Ignatius Hazim, Patriarch of Antioch and the Greek Orthodox Christians in Syria, praised Assad for “reforms undertaken”. While he and his clerical peers may be accurately conveying the unease among Arab Christians about the future, they are also placing their congregations in the camp of the dictatorship.
Leading intellectuals from the region fear the consequences.
The regional struggle within Islam between the region’s Sunnis and Shi’ites - exacerbated after the invasion of Iraq replaced the Sunni rule of Saddam Hussein with majority Shi’ites - terrifies not just the Christians but other minorities such as the Alawites, Druze, or ethnically distinct Kurds.
The Maronites survived 15 centuries of largely Islamic rule thanks to a mixture of obstinacy, ferocity and Western patronage. When France created greater Lebanon in 1920 after the collapse of the Ottoman empire, it awarded them the leading role in the state.
Ruling Lebanon through the Maronite sect, the Christians not only fought their Muslim rivals but each other during the 1975-90 civil war. They emerged defeated and divided between factions now allied with the Shi’ites, led by Hezbollah, and remnants from the Phalange Party in league with the Sunnis.
The 1989 Taif peace pact which ended the war stripped them of their monopoly by dividing power equally between Christians and Muslims, while war and emigration have reduced their numbers to about one-third of the four million population.
The pressure to emigrate is intense, and better education and Western contacts enables it.
“We are in a delicate time. We should be patient because we were here long before Islam,” said Archbishop Matar. “We won’t leave. We can have a role in stabilizing the Middle East.”
Many Arab Muslims, who see Christians offering a culturally enriching window on the world, are also committed to this view.
“The justification of Lebanon’s existence is that it has Christians and Muslims and various other sects. If these sects don’t exist, of course, the foundation of the country will cease to exist,” argues Amin Maalouf, the prize-winning Lebanese-born French novelist and essayist.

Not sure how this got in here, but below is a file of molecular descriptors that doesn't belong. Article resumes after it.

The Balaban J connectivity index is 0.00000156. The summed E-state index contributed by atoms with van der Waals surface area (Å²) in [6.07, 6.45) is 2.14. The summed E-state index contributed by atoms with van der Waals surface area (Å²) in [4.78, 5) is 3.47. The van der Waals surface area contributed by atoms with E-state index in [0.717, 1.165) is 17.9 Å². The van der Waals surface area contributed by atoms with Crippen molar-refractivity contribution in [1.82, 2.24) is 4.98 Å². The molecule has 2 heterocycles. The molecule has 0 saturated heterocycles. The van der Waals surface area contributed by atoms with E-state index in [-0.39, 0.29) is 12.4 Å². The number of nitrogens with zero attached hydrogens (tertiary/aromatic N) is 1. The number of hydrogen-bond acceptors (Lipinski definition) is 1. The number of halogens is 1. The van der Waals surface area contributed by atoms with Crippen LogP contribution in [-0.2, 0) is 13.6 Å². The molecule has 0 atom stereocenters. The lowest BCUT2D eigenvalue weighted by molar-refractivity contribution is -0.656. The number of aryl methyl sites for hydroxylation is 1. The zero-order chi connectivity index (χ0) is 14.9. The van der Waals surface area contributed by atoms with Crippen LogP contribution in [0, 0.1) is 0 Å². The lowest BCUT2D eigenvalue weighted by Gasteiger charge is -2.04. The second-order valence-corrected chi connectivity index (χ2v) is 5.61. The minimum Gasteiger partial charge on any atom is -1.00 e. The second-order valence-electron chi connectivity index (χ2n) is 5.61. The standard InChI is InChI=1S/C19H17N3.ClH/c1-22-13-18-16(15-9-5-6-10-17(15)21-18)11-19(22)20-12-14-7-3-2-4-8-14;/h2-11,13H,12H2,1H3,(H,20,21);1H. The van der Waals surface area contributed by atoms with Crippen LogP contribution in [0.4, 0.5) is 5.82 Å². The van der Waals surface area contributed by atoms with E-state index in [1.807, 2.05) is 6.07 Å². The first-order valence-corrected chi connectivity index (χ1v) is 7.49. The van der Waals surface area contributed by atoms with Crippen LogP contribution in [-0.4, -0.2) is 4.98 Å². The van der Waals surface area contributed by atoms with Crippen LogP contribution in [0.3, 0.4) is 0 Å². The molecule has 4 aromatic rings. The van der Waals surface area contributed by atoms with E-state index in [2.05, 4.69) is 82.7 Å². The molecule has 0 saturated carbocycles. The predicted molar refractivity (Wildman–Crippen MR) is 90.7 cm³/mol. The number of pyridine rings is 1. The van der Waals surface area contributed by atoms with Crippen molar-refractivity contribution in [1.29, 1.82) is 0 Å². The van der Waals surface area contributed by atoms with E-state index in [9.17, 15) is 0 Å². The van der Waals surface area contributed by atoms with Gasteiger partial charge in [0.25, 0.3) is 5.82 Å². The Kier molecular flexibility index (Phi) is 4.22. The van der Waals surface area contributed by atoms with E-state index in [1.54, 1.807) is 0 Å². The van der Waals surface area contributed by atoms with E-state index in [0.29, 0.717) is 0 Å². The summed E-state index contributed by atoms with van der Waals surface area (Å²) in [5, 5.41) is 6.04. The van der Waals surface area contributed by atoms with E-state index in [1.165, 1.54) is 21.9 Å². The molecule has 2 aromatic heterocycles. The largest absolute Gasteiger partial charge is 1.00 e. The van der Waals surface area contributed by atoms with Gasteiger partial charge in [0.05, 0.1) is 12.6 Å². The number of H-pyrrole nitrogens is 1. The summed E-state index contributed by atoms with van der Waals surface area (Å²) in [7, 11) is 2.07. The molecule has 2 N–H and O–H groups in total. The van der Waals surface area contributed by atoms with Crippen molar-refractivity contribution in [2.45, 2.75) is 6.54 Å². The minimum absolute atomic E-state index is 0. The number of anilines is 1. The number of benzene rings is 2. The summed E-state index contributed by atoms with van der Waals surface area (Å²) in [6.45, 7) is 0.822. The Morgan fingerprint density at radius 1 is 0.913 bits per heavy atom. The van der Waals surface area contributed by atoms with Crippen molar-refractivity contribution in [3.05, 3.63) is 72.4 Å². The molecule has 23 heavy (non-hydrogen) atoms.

“Throughout history when a country expels its minorities it creates a disaster for itself,” Maalouf said. “Each time the minorities leave a country, even if their number is very small, the country gets impoverished. The minorities in any country in the world are an important yeast”.
“To put myself in the shoes of Arab Christians all I can say is I watch their predicament with horror,” says Tarif Khalidi, a scholar of Islam and author of “The Muslim Jesus”.
The Christians, Khalidi argues, “in many ways, were the agents of Westernisation and the contacts between the (west) and Muslims in the awakening in the 19th century. It was a classic instance of Muslim-Christian renaissance. This symbiosis, if it is in any sense endangered, will be catastrophic,” extinguishing a vibrant history of tolerant coexistence.
“Had there been a Nobel peace prize for the middle ages it would be given to Arabic civilization. I cannot see a more impressive record of inter-sectarian coexistence and pluralism.”
Excitement and pride over the Pope’s visit have replaced fear and anxiety among Christians at least for now.
Churches across Lebanon will toll their bells on his arrival. White and yellow candles will be lit at night on every Christian balcony.
His pictures are hanging on churches and street lights. Churches across the country will bus their own adherents to attend the open-air mass on Sunday in the seafront of Beirut, rebuilt from the ashes of the civil war.
“Lebanon is more than a country, it is a message to the East and to the West,” reads a banner with a picture of Benedict.
Many Lebanese Christians believe Pope Benedict is coming with a strong message for them not to abandon their land.
Attending mass at the Saint Elias church, Ruba Tawk, 39, said: “The pope’s visit will shine the light on Lebanese Christian identity and its survival at a time when they are facing a grave danger from Islamists pressuring them to leave”.
Like many Christians and even some Muslims she summed up the value of being a Christian in a sea of Islam.
“Lebanon without its Christians will be a country without a soul. The Christians gave Lebanon its identity, its spirit of freedom and coexistence. Without its Christians Lebanon will no longer be Lebanon, it will be like any other Muslim country.”
editing by Janet McBride